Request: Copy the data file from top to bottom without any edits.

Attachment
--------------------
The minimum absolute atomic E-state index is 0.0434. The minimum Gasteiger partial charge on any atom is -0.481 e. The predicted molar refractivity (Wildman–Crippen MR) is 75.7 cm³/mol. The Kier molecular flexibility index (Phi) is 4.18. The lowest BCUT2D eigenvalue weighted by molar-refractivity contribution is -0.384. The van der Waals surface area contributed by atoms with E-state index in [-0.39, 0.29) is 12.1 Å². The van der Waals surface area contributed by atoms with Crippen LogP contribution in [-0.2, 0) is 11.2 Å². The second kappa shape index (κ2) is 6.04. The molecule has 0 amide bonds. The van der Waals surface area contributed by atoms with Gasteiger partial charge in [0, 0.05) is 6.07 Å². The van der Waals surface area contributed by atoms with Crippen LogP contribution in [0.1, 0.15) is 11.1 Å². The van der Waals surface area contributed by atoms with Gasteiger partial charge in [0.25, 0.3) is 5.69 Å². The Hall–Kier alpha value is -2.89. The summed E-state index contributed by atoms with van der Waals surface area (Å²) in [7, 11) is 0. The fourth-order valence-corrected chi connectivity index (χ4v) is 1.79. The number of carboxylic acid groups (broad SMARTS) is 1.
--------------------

The minimum absolute atomic E-state index is 0.0434. The minimum Gasteiger partial charge on any atom is -0.481 e. The predicted molar refractivity (Wildman–Crippen MR) is 75.7 cm³/mol. The Kier molecular flexibility index (Phi) is 4.18. The lowest BCUT2D eigenvalue weighted by molar-refractivity contribution is -0.384. The van der Waals surface area contributed by atoms with E-state index in [-0.39, 0.29) is 12.1 Å². The van der Waals surface area contributed by atoms with Crippen LogP contribution in [-0.2, 0) is 11.2 Å². The second kappa shape index (κ2) is 6.04. The molecule has 0 amide bonds. The van der Waals surface area contributed by atoms with Gasteiger partial charge in [0, 0.05) is 6.07 Å². The van der Waals surface area contributed by atoms with Crippen LogP contribution in [0.1, 0.15) is 11.1 Å². The van der Waals surface area contributed by atoms with Gasteiger partial charge in [0.25, 0.3) is 5.69 Å². The Hall–Kier alpha value is -2.89. The summed E-state index contributed by atoms with van der Waals surface area (Å²) in [7, 11) is 0. The fourth-order valence-corrected chi connectivity index (χ4v) is 1.79. The number of carboxylic acid groups (broad SMARTS) is 1.